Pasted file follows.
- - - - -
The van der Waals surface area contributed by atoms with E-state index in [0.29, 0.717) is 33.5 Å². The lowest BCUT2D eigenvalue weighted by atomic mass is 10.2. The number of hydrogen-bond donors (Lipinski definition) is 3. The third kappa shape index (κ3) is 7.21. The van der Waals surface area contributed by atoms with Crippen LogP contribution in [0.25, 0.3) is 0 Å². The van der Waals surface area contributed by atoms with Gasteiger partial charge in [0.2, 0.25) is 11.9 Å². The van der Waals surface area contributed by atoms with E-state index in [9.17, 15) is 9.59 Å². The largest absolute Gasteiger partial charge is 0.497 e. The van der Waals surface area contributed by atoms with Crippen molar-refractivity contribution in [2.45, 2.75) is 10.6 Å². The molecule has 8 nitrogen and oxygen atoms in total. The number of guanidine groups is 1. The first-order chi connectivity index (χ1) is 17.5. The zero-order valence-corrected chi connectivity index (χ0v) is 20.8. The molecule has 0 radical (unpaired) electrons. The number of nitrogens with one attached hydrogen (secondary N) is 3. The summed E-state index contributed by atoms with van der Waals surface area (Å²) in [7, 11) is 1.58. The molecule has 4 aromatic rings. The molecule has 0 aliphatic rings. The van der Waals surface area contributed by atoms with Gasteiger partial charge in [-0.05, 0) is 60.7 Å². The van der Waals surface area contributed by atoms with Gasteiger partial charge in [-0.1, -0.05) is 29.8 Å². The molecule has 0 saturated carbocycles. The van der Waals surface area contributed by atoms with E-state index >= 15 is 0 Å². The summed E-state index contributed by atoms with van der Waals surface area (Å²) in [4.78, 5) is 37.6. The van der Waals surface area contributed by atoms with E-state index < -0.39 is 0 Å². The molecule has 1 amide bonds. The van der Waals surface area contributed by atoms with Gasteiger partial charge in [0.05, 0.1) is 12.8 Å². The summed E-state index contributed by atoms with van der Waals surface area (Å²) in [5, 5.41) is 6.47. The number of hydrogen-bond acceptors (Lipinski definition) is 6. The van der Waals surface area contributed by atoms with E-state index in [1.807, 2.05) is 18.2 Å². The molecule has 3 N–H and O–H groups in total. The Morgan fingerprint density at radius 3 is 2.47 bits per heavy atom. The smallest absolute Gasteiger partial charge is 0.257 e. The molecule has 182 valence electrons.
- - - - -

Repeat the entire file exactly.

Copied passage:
The van der Waals surface area contributed by atoms with E-state index in [0.29, 0.717) is 33.5 Å². The lowest BCUT2D eigenvalue weighted by atomic mass is 10.2. The number of hydrogen-bond donors (Lipinski definition) is 3. The third kappa shape index (κ3) is 7.21. The van der Waals surface area contributed by atoms with Crippen LogP contribution in [0.25, 0.3) is 0 Å². The van der Waals surface area contributed by atoms with Gasteiger partial charge in [0.2, 0.25) is 11.9 Å². The van der Waals surface area contributed by atoms with E-state index in [9.17, 15) is 9.59 Å². The largest absolute Gasteiger partial charge is 0.497 e. The van der Waals surface area contributed by atoms with Crippen molar-refractivity contribution in [2.45, 2.75) is 10.6 Å². The molecule has 8 nitrogen and oxygen atoms in total. The number of guanidine groups is 1. The first-order chi connectivity index (χ1) is 17.5. The zero-order valence-corrected chi connectivity index (χ0v) is 20.8. The molecule has 0 radical (unpaired) electrons. The number of nitrogens with one attached hydrogen (secondary N) is 3. The summed E-state index contributed by atoms with van der Waals surface area (Å²) in [7, 11) is 1.58. The molecule has 4 aromatic rings. The molecule has 0 aliphatic rings. The van der Waals surface area contributed by atoms with Gasteiger partial charge in [-0.05, 0) is 60.7 Å². The van der Waals surface area contributed by atoms with Gasteiger partial charge in [-0.1, -0.05) is 29.8 Å². The molecule has 0 saturated carbocycles. The van der Waals surface area contributed by atoms with E-state index >= 15 is 0 Å². The summed E-state index contributed by atoms with van der Waals surface area (Å²) in [4.78, 5) is 37.6. The van der Waals surface area contributed by atoms with E-state index < -0.39 is 0 Å². The molecule has 1 amide bonds. The van der Waals surface area contributed by atoms with Gasteiger partial charge in [0.05, 0.1) is 12.8 Å². The summed E-state index contributed by atoms with van der Waals surface area (Å²) in [5, 5.41) is 6.47. The number of hydrogen-bond acceptors (Lipinski definition) is 6. The van der Waals surface area contributed by atoms with E-state index in [1.807, 2.05) is 18.2 Å². The molecule has 3 N–H and O–H groups in total. The Morgan fingerprint density at radius 3 is 2.47 bits per heavy atom. The smallest absolute Gasteiger partial charge is 0.257 e. The molecule has 182 valence electrons.